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I DON’T watch much television. It’s bad for my blood pressure. Especially since events last Thursday when my local MP, Jeremy Corbyn, a Labour Party member for 55 years, MP for 37 of them, was summarily suspended after he issued a careful, measured and honest response to the EHRC Report. Corbyn reiterated his abhorrence of anti-Semitism, urged the party swiftly to implement the EHRC’s recommendations, but questioned some of its findings.
Since then, every time I turn on the television, I hear a different non-Jewish commentator telling me — a Jewish Labour Party member — how I feel, and how much hurt the Jewish community has felt, and how unsafe the Labour Party has been for Jews during the period when Corbyn led the party. One of those commentators was Starmer, who apologised to the Jewish community on behalf of the party.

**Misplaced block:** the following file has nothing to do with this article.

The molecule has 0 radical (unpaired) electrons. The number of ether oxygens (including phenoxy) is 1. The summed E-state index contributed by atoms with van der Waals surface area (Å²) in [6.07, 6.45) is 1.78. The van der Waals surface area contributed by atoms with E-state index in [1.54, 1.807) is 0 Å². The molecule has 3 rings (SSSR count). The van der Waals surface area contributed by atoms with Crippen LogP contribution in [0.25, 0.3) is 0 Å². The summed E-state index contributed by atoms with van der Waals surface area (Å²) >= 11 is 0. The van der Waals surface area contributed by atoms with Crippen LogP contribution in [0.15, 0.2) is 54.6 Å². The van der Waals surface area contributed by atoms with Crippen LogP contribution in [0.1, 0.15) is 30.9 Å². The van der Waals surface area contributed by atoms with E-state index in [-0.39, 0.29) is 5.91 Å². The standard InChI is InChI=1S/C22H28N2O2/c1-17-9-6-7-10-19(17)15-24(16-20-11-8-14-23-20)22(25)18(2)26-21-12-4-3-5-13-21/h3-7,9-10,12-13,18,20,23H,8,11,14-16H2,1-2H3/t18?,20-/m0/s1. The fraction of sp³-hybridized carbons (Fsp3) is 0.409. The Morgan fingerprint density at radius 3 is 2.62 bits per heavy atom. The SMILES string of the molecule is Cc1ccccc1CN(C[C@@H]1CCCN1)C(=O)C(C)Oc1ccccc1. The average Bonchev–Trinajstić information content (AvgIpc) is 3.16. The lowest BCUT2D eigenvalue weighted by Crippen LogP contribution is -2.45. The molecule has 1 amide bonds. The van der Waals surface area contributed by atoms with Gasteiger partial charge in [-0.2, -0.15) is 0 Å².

But here’s a novel idea: don’t tell me how I feel, ask me instead. Or indeed, ask us — Jewish members in Islington North CLP. We are the Jews with whom Corbyn has had the most frequent contact over the last five years, who discuss, canvass and campaign with him week in, week out.
We have several Jewish members in elected positions at ward and CLP level (I am one). Islington Council’s deputy leader is a woman of black and Jewish heritage whose grandfather was incarcerated by the Nazis in Dachau. The “Migrants’ Champion” leader in the local authority is the daughter of a Czech Jewish kindertransport refugee. Both represent wards in Islington North.